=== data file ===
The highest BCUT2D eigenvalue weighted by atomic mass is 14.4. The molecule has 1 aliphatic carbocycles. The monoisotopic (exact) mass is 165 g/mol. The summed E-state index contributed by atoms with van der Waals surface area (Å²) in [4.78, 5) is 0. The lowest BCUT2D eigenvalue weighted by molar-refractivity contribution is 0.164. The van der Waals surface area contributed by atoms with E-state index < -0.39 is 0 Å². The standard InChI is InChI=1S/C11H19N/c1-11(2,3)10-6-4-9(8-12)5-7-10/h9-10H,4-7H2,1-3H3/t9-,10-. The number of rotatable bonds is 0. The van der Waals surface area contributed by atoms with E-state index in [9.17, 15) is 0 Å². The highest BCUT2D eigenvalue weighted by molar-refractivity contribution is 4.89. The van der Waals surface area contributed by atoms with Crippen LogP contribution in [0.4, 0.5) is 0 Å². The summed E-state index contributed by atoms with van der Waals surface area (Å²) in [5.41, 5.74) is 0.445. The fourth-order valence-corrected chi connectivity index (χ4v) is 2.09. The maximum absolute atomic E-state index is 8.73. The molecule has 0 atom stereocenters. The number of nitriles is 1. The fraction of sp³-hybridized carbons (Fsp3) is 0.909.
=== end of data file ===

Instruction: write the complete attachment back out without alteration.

The highest BCUT2D eigenvalue weighted by atomic mass is 14.4. The molecule has 1 aliphatic carbocycles. The monoisotopic (exact) mass is 165 g/mol. The summed E-state index contributed by atoms with van der Waals surface area (Å²) in [4.78, 5) is 0. The lowest BCUT2D eigenvalue weighted by molar-refractivity contribution is 0.164. The van der Waals surface area contributed by atoms with E-state index < -0.39 is 0 Å². The standard InChI is InChI=1S/C11H19N/c1-11(2,3)10-6-4-9(8-12)5-7-10/h9-10H,4-7H2,1-3H3/t9-,10-. The number of rotatable bonds is 0. The van der Waals surface area contributed by atoms with E-state index in [9.17, 15) is 0 Å². The highest BCUT2D eigenvalue weighted by molar-refractivity contribution is 4.89. The van der Waals surface area contributed by atoms with Crippen LogP contribution in [0.4, 0.5) is 0 Å². The summed E-state index contributed by atoms with van der Waals surface area (Å²) in [5.41, 5.74) is 0.445. The fourth-order valence-corrected chi connectivity index (χ4v) is 2.09. The maximum absolute atomic E-state index is 8.73. The molecule has 0 atom stereocenters. The number of nitriles is 1. The fraction of sp³-hybridized carbons (Fsp3) is 0.909.